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St. Leonard's church
Badlesmere shown within Kent
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It was once called Basmere. There has been a recorded settlement (under the name 'Badelesmere') as far back as the Domesday Book. Which also mentioned that in the time of King Edward the Confessor, the parish was worth sixty shillings. The manor was previously owned by Odo, Earl of Kent (as the Bishop of Bayeux). But after his trial (for fraud) in 1076. His assets were re-apportioned including Badlesmere. The abbot of St. Augustine's then claimed this manor.
During King Richard I reign (1157–1199), the manor was held by 'Guncelin de Badlesmere', who had accompanied the king during his Siege of Acon in Palestine. The manor passed through several generations of the Badlesmere family. Including, Gunselm de Badlesmere (Justice of Chester and Cheshire 1232 – 1301), 'Bartholomew de Badlesmere' (governor of Leeds Castle) after November 1317). He then obtained the king's licence to found a Priory on his lands. But nothing came to this licence.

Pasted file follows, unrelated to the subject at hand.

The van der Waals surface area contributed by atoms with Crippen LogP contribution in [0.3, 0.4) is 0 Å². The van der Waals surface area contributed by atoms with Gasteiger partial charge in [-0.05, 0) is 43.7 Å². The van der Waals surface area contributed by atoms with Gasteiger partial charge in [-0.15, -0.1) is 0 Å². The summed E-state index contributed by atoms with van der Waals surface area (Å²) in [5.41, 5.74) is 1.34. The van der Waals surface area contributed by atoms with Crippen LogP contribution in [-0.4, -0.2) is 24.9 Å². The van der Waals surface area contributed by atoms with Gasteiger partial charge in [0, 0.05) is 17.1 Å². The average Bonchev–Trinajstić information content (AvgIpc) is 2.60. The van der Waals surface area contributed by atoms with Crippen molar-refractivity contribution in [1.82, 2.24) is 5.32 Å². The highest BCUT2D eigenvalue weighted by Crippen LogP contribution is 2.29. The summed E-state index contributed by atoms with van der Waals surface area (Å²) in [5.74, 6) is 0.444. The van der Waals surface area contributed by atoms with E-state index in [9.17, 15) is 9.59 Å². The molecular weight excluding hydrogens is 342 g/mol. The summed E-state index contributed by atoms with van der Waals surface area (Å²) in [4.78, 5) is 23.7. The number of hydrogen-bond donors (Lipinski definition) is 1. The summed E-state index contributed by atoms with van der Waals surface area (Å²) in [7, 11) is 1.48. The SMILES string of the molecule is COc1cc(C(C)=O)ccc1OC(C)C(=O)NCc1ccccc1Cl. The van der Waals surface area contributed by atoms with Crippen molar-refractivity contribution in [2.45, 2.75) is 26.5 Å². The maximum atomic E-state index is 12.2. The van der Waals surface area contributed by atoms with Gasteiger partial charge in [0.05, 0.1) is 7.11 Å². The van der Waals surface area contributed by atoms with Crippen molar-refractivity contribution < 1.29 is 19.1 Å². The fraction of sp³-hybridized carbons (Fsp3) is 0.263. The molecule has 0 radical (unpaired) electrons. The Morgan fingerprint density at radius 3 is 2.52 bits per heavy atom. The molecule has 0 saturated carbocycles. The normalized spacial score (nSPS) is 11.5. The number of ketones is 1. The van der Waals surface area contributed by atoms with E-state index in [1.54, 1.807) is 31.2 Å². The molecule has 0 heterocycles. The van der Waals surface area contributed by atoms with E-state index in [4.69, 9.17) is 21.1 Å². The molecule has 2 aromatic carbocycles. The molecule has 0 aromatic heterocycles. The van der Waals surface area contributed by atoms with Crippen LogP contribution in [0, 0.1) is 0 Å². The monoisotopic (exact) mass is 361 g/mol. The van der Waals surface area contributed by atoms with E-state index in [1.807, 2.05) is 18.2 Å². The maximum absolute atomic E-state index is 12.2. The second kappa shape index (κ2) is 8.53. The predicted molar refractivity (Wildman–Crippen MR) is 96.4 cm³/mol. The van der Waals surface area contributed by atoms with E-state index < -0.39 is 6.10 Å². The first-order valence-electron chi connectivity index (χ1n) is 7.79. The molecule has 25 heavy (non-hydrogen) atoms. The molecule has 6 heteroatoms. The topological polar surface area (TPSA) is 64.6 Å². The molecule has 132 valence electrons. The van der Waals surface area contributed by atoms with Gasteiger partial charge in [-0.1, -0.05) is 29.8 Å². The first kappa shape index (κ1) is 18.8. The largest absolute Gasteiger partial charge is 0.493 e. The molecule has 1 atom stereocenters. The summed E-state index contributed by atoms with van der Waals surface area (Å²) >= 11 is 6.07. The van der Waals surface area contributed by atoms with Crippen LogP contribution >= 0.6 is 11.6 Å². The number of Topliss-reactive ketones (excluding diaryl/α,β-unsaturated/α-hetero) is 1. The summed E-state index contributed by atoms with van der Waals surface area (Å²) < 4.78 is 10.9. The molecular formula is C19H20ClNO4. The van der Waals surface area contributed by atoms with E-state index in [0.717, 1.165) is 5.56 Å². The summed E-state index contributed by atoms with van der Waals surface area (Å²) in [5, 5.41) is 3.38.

The church, dedicated to St Leonard, is a grade II* listed Anglican church, described as 'interesting as a small, quite unremarkable church' which was not 'restored' in the Victorian era. Its interior is 13th century and 18th century. It has a complete set of Georgian box pews.
The quiet village green (known as Badlesmere Lees) lies off the main road between Faversham & Ashford.
The parish has been linked for many years with that of Leaveland, whose mediaeval church, which is very different from Badlesmere. It has a crown-post roof and a 16th-century monument to a local family survived the Victorian restoration.
- Hasted, Edward (1800). "Parishes". The History and Topographical Survey of the County of Kent (Institute of Historical Research) 6: 467–481. Retrieved 8 February 2014.
- British listed buildings 21 July 2013
- John Newman, North East and East Kent, (The Buildings of England series), Penguin Books, 1991, p. 131.
- Lloyd, John (10 August 2013). "SIGNS OF THE TIMES; John Lloyd introduces our exclusive extract from 'Afterliff', his new "dictionary of things there should be words for' – successor to 'The Meaning of Liff', one of the most popular books ever written". Daily Telegraph (London). Retrieved 8 February 2014.
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